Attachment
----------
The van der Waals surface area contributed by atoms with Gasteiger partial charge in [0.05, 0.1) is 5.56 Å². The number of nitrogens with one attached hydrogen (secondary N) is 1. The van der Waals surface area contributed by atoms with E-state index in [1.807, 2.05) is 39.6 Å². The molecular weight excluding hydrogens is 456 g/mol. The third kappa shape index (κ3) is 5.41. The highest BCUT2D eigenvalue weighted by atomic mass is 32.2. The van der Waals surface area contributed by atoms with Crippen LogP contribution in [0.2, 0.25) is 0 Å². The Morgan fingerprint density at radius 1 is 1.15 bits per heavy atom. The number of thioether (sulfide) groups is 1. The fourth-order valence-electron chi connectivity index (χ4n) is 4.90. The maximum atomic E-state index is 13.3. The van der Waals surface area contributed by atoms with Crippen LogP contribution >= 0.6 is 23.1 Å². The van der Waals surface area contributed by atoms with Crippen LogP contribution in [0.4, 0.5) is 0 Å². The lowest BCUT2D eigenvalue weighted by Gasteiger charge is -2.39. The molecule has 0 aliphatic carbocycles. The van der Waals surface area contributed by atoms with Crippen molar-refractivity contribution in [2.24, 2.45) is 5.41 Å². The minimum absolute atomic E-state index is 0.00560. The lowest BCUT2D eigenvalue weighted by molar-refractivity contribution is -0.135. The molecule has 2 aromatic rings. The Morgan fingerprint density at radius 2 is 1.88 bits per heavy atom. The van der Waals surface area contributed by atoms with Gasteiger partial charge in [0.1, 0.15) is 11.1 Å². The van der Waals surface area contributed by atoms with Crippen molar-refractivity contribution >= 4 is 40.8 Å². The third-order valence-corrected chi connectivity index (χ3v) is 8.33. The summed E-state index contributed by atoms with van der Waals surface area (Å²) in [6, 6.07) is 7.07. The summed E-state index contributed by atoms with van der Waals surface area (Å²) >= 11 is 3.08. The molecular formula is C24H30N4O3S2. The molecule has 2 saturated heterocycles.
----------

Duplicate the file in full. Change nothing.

The van der Waals surface area contributed by atoms with Gasteiger partial charge in [0.05, 0.1) is 5.56 Å². The number of nitrogens with one attached hydrogen (secondary N) is 1. The van der Waals surface area contributed by atoms with E-state index in [1.807, 2.05) is 39.6 Å². The molecular weight excluding hydrogens is 456 g/mol. The third kappa shape index (κ3) is 5.41. The highest BCUT2D eigenvalue weighted by atomic mass is 32.2. The van der Waals surface area contributed by atoms with Crippen LogP contribution in [0.2, 0.25) is 0 Å². The Morgan fingerprint density at radius 1 is 1.15 bits per heavy atom. The number of thioether (sulfide) groups is 1. The fourth-order valence-electron chi connectivity index (χ4n) is 4.90. The maximum atomic E-state index is 13.3. The van der Waals surface area contributed by atoms with Crippen LogP contribution >= 0.6 is 23.1 Å². The van der Waals surface area contributed by atoms with Crippen LogP contribution in [0.4, 0.5) is 0 Å². The lowest BCUT2D eigenvalue weighted by Gasteiger charge is -2.39. The molecule has 0 aliphatic carbocycles. The van der Waals surface area contributed by atoms with Crippen molar-refractivity contribution in [2.24, 2.45) is 5.41 Å². The minimum absolute atomic E-state index is 0.00560. The lowest BCUT2D eigenvalue weighted by molar-refractivity contribution is -0.135. The molecule has 2 aromatic rings. The Morgan fingerprint density at radius 2 is 1.88 bits per heavy atom. The van der Waals surface area contributed by atoms with Gasteiger partial charge in [0.1, 0.15) is 11.1 Å². The van der Waals surface area contributed by atoms with Crippen molar-refractivity contribution >= 4 is 40.8 Å². The third-order valence-corrected chi connectivity index (χ3v) is 8.33. The summed E-state index contributed by atoms with van der Waals surface area (Å²) in [6, 6.07) is 7.07. The summed E-state index contributed by atoms with van der Waals surface area (Å²) >= 11 is 3.08. The molecular formula is C24H30N4O3S2. The molecule has 2 saturated heterocycles.